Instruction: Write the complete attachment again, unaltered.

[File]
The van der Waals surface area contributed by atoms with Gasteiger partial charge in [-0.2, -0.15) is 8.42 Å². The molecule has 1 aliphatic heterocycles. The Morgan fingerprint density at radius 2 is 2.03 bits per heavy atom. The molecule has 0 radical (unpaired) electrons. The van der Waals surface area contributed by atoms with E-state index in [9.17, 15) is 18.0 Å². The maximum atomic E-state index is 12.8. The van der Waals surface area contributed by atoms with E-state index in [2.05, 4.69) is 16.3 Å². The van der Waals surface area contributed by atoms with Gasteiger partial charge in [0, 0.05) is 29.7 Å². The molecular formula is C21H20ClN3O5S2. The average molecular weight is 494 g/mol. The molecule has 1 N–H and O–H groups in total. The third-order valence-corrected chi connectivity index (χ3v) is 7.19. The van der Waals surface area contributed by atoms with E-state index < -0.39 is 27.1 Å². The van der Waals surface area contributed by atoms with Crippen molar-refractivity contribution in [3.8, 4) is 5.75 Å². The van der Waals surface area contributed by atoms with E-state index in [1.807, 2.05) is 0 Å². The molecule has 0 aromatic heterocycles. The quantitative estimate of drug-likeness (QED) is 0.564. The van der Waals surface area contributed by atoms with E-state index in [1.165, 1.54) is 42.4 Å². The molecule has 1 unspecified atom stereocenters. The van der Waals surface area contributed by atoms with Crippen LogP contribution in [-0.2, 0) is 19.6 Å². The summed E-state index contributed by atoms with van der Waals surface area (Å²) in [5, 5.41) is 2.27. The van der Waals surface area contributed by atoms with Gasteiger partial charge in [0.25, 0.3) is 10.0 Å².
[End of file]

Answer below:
The van der Waals surface area contributed by atoms with Gasteiger partial charge in [-0.2, -0.15) is 8.42 Å². The molecule has 1 aliphatic heterocycles. The Morgan fingerprint density at radius 2 is 2.03 bits per heavy atom. The molecule has 0 radical (unpaired) electrons. The van der Waals surface area contributed by atoms with E-state index in [9.17, 15) is 18.0 Å². The maximum atomic E-state index is 12.8. The van der Waals surface area contributed by atoms with E-state index in [2.05, 4.69) is 16.3 Å². The van der Waals surface area contributed by atoms with Gasteiger partial charge in [0, 0.05) is 29.7 Å². The molecular formula is C21H20ClN3O5S2. The average molecular weight is 494 g/mol. The molecule has 1 N–H and O–H groups in total. The third-order valence-corrected chi connectivity index (χ3v) is 7.19. The van der Waals surface area contributed by atoms with E-state index < -0.39 is 27.1 Å². The van der Waals surface area contributed by atoms with Crippen molar-refractivity contribution in [3.8, 4) is 5.75 Å². The van der Waals surface area contributed by atoms with E-state index in [1.807, 2.05) is 0 Å². The molecule has 0 aromatic heterocycles. The quantitative estimate of drug-likeness (QED) is 0.564. The van der Waals surface area contributed by atoms with E-state index in [1.165, 1.54) is 42.4 Å². The molecule has 1 unspecified atom stereocenters. The van der Waals surface area contributed by atoms with Crippen LogP contribution in [-0.2, 0) is 19.6 Å². The summed E-state index contributed by atoms with van der Waals surface area (Å²) in [5, 5.41) is 2.27. The van der Waals surface area contributed by atoms with Gasteiger partial charge in [0.25, 0.3) is 10.0 Å².